Hurricane Harvey

Residents of Senior Living Facility Defy Management That Wants Them Out

Several residents paid their October rent despite being told to move out.

Residents of 2100 Memorial, a senior living facility that got flooded during Harvey, made a statement Tuesday by demonstratively paying their October rent despite being told they have to leave.

They sang, “We shall not be moved” to the tune of “We Shall Overcome” as they walked into the leasing office one by one with a check.

The Houston Housing Authority owns 2100 Memorial. The management company, San Antonio-based Lynd, delivered the residents a five-day eviction notice early last month, saying the flood water rendered the electrical and fire control systems unsafe.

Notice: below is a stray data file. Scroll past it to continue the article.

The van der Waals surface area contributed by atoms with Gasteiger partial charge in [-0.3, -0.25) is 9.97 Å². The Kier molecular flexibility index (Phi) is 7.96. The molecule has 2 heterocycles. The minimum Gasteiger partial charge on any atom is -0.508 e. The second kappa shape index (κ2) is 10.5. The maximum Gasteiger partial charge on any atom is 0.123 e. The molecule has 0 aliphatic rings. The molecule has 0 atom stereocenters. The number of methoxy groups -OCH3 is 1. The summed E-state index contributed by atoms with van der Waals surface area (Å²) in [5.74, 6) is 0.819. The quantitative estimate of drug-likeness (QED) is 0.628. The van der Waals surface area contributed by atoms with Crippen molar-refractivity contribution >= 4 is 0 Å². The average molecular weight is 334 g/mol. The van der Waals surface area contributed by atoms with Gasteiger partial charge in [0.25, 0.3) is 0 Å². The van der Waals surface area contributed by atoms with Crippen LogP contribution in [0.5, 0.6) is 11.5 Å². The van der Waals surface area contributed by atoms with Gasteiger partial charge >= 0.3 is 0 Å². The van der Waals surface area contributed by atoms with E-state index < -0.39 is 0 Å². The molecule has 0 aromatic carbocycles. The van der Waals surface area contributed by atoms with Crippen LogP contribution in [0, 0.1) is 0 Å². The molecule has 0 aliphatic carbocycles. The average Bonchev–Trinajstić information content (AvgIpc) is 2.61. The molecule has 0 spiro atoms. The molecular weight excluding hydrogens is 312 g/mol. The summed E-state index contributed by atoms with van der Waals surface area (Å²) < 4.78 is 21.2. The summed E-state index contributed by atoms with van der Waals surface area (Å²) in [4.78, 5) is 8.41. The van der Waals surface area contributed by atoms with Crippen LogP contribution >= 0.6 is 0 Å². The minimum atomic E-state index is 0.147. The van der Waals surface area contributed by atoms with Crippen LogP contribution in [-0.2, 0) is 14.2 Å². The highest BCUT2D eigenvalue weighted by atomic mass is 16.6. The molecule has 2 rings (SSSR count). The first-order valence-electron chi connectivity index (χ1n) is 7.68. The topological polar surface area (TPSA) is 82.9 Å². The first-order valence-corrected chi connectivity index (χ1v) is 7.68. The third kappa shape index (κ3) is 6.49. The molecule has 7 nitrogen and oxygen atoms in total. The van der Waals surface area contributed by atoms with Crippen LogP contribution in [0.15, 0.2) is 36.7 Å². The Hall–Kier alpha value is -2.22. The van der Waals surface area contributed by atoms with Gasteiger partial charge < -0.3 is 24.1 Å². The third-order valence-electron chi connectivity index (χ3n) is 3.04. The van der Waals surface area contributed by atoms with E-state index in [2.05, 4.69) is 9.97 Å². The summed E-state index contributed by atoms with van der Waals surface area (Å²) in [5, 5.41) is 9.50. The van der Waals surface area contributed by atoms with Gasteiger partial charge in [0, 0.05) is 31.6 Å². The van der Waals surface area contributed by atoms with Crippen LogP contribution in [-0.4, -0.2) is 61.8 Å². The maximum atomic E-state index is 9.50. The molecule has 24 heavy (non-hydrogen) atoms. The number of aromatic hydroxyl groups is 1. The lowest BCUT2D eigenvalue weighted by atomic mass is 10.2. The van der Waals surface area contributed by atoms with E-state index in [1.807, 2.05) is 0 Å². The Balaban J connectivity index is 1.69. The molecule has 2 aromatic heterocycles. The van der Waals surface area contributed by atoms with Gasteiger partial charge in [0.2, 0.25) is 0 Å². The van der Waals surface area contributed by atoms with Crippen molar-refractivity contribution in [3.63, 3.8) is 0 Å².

Several of the residents protested, even speaking at the public session of the Houston City Council meeting. They say they don’t understand why the issues can’t just be fixed instead of everyone having to leave.

Sheila Henderson, member of the newly formed group "Seniors Stand United," said a lot of the issues existed before Harvey, "and they completely ignored doing anything about it, so if we lived with it before the hurricane and disaster, then we can live with it now. Just fix it."

In an email to News 88.7, the Houston Housing Authority said it is not accepting rent for October and that "a significant amount of seniors" have moved out. It also said current residents will get preference once the building is deemed safe.

HHA has also provided a list of apartments for residents, but they say many of them are full or too far away.

Lone Star Legal Aid has filed a lawsuit on behalf of some of the residents to keep the Housing Authority from evicting them.

The next court date is scheduled for Oct. 12.

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